Cabbage seedpod weevil adults then move to host crops at the bud and flowering stage that have large enough pods for larval development such as canola and mustard. With antixenotic and antibiotic properties, wild mustard is not a host. They feed on pollen, flower buds, flower parts and developing pods. During flowering, mating occurs and females then lay eggs through feeding punctures into canola pods at least 2 mm in diameter. Cage studies have found that a single female can lay up to 141 eggs over 37 days.

After oviposition, eggs hatch about 1 week later. Larvae develop inside the pod, are about 3 to 4 mm in length, and are yellowish-white. Larvae can consume 6 seeds each during their development over 2 to 4 weeks. At maturity, larvae exit the pod through holes chewed in the pod. They drop to the ground and pupate 1 to 2 cm below the soil surface. About 10 days later, adult weevils emerge and feed on green Brassicaceae plants before overwintering.

Management options

Crop loss is mainly caused by larval feeding on seeds within the pods, and are estimated at 5 to 30 per cent yield loss depending on seeding date, region and pest density. Fungal pathogens can also enter the pod through larval exit holes to cause further damage to developing seeds.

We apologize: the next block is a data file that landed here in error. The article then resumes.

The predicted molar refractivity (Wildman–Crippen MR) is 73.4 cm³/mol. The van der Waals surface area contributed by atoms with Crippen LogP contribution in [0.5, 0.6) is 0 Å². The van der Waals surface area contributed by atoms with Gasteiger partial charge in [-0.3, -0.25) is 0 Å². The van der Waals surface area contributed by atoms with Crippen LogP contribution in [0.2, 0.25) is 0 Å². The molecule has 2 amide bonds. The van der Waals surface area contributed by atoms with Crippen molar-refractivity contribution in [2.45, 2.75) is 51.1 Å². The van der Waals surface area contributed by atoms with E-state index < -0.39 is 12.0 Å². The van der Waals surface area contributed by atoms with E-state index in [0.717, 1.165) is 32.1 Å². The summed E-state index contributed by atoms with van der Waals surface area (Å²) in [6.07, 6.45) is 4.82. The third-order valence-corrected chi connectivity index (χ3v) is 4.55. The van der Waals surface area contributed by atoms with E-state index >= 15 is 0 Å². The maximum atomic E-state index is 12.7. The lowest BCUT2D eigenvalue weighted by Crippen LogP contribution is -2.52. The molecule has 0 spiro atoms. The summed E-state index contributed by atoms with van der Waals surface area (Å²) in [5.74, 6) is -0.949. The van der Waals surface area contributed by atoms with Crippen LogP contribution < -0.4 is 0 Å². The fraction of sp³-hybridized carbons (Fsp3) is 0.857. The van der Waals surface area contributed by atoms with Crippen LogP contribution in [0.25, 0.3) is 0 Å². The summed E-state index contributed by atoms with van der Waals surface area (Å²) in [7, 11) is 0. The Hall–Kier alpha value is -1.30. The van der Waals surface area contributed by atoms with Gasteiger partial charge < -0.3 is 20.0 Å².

The Prairie Pest Monitoring Network (PPMN) monitors for the distribution and relative abundance of cabbage seedpod weevil, and distribution maps are published online at Farmers and agronomists can use these maps to identify their risk, and guides where scouting should be focussed.

The PPMN recommends scouting start when canola enters the bud stage and continue through flowering. Research has found that 180 degree sweep net samples at 4 locations in a field can be used for monitoring pest populations. One sample can be taken along the field border and 1 sample 50 meters into the crop. Another set of these samples are conducted at least 500 m away from the first set.

Research has calculated that the economic injury level is 20 weevils per 10 sweeps (2 weevils per sweep) at early flower  at 10 to 20% bloom. However, because sampling usually occurs along field edges where adults are concentrated, the economic threshold is recommended at 25 to 40 weevils per 10 sweeps (2.5–4 weevils per sweep). If beneficial insects are present, the economic threshold of 4 weevils per sweep is recommended.